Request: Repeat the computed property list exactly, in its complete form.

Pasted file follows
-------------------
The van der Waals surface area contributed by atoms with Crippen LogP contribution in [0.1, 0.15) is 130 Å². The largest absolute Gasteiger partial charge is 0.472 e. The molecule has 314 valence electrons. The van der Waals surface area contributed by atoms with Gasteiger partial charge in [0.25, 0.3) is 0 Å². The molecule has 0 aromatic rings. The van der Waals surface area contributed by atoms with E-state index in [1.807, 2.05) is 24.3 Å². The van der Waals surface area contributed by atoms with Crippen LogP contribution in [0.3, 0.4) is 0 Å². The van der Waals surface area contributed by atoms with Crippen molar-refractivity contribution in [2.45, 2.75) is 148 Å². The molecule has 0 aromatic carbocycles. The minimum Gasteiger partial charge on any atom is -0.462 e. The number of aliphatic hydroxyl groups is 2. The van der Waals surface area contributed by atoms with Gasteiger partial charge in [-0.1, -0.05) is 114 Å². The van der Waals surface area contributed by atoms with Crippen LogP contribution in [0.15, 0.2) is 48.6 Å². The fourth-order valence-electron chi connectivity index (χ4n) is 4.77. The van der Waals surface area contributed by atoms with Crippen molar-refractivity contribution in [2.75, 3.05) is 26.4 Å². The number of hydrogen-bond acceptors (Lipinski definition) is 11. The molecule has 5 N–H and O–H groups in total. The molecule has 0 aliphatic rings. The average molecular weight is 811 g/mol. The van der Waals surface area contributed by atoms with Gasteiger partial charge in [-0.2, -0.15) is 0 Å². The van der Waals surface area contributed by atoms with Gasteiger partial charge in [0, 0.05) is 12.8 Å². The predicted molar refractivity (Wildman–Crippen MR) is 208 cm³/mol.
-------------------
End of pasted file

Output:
The van der Waals surface area contributed by atoms with Crippen LogP contribution in [0.1, 0.15) is 130 Å². The largest absolute Gasteiger partial charge is 0.472 e. The molecule has 314 valence electrons. The van der Waals surface area contributed by atoms with Gasteiger partial charge in [0.25, 0.3) is 0 Å². The molecule has 0 aromatic rings. The van der Waals surface area contributed by atoms with E-state index in [1.807, 2.05) is 24.3 Å². The van der Waals surface area contributed by atoms with Crippen LogP contribution in [0.3, 0.4) is 0 Å². The van der Waals surface area contributed by atoms with Crippen molar-refractivity contribution in [2.45, 2.75) is 148 Å². The molecule has 0 aromatic carbocycles. The minimum Gasteiger partial charge on any atom is -0.462 e. The number of aliphatic hydroxyl groups is 2. The van der Waals surface area contributed by atoms with Gasteiger partial charge in [-0.1, -0.05) is 114 Å². The van der Waals surface area contributed by atoms with Crippen LogP contribution in [0.15, 0.2) is 48.6 Å². The fourth-order valence-electron chi connectivity index (χ4n) is 4.77. The van der Waals surface area contributed by atoms with Crippen molar-refractivity contribution in [2.75, 3.05) is 26.4 Å². The number of hydrogen-bond acceptors (Lipinski definition) is 11. The molecule has 5 N–H and O–H groups in total. The molecule has 0 aliphatic rings. The average molecular weight is 811 g/mol. The van der Waals surface area contributed by atoms with Gasteiger partial charge in [-0.2, -0.15) is 0 Å². The van der Waals surface area contributed by atoms with Gasteiger partial charge in [0, 0.05) is 12.8 Å². The predicted molar refractivity (Wildman–Crippen MR) is 208 cm³/mol.